How to become Mobile-Friendly

(Updated April 17th, 2015 with more info on Mobile Apps and Caching):

Google is releasing a new way to rank your site – the Mobile Algorithm will begin on April 21st, 2015 and effect whether you come up high in search results for mobile viewers.

We talked about the repercussions of this and how to see if it will impact your search rankings in our last post: “How Hard is it to Find You? It depends on Google's mobile algorithm”

Now we will focus on what you can do to make your WordPress website mobile-friendly. Many of these tips can help if your site is on another CMS, too (Drupal, Joomla, SquareSpace, Weebly, Wix).

1.  Change to a Responsive Design Theme

Responsive Design WordPress Site

What is Responsive Design?

It is the flexibility of using one platform that scales appropriately for just about any device.  You don't need a separate mobile site.

Whether you're on a smartphone, tablet, desktop or larger monitor, your website will be clued in (by its width) to which device type and automatically adjust to fit the screen.

It's not magic, but even magicians Penn and Teller use responsive design for their site! (And, yes, they run their site on WordPress – and no, we didn't build it, it just fit in nicely here.)

Yeah, but what's it gonna cost to change themes?

How does free sound? If you are using WordPress and have absolutely no money, try the Twenty Twelve theme.

It doesn't have a lot of bells and whistles, but it will get you on a responsive design theme that is quick and easy to use. You can change the background color and add a branded header.

If you need a new header, this theme uses a 960(width) x 350(height) – but then it scales to the appropriate device. You can create headers quickly and easily over at Pic Monkey.

Premium Themes give you more than just Responsive Design

WordPress Responsive Design Theme Akita By ThemeBlvdIf you do have some money to invest, but not the budget to have UniqueThink's team customize a WordPress website for you, you may want to look at one of the following:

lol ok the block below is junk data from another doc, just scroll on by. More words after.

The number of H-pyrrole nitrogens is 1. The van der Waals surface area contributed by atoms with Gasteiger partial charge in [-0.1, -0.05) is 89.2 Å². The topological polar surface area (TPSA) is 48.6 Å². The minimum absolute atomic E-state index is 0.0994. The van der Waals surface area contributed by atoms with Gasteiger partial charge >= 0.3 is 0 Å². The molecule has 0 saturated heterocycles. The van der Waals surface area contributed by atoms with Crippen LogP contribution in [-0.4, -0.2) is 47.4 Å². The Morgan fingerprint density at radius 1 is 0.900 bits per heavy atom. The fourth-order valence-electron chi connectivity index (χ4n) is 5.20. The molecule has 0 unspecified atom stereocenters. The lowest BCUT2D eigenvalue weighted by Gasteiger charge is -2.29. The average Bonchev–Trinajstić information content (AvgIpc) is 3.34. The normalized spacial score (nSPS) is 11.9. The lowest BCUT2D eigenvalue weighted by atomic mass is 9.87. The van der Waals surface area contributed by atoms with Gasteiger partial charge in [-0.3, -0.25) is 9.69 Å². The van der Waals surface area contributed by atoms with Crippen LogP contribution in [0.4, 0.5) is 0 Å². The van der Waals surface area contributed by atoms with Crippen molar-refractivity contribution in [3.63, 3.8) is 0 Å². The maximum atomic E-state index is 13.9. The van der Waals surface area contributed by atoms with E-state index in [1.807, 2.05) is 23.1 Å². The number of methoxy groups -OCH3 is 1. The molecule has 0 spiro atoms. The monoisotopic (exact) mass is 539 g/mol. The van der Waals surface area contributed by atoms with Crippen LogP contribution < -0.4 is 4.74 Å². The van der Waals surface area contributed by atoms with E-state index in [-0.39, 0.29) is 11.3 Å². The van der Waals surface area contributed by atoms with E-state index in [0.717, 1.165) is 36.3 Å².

• Akita  – this WordPress theme is by ThemeBlvd
    • In addition to being responsive, themes like Akita have lots of functionality (sliders, columns, easy ways to add Google Fonts and FontAwesome icons, and more!
  • StudioPress – this is a development house with a series of themes
    • Make sure you choose one of their Mobile Friendly themes (not all of them are)
    • They are nice out of the box, have a lot of functionality, but I think Akita is more flexible

I also hear good things about:

Avada theme WordPress by ThemeFusion and the Make theme from the ThemeFoundry

If you are a developer, you may want to check out the framework UniqueThink builds custom websites on, it's called ThemeBlvd’s Jumpstart.  Just a heads up, the newest version is in Beta right now, but we’ve been building sites successfully on it for the last couple of months. And we love it!  Here is a link to the theme's demo site:

2. Other Options: Mobile app/plugin?

What?  You don't want to change your whole look right now, but you want to make sure you are mobile-friendly by the 21st?  If you are on WordPress, you can try the JetPack Mobile Theme.  But it seems to be a bit finicky, especially if you are using a caching plugin/tool.

If you do use it, remove ANY caching tools.  I put it on one site and came back the next day and found it wasn't working.  I tracked it to the WordFence Falcon Engine (a performance feature that caches the site).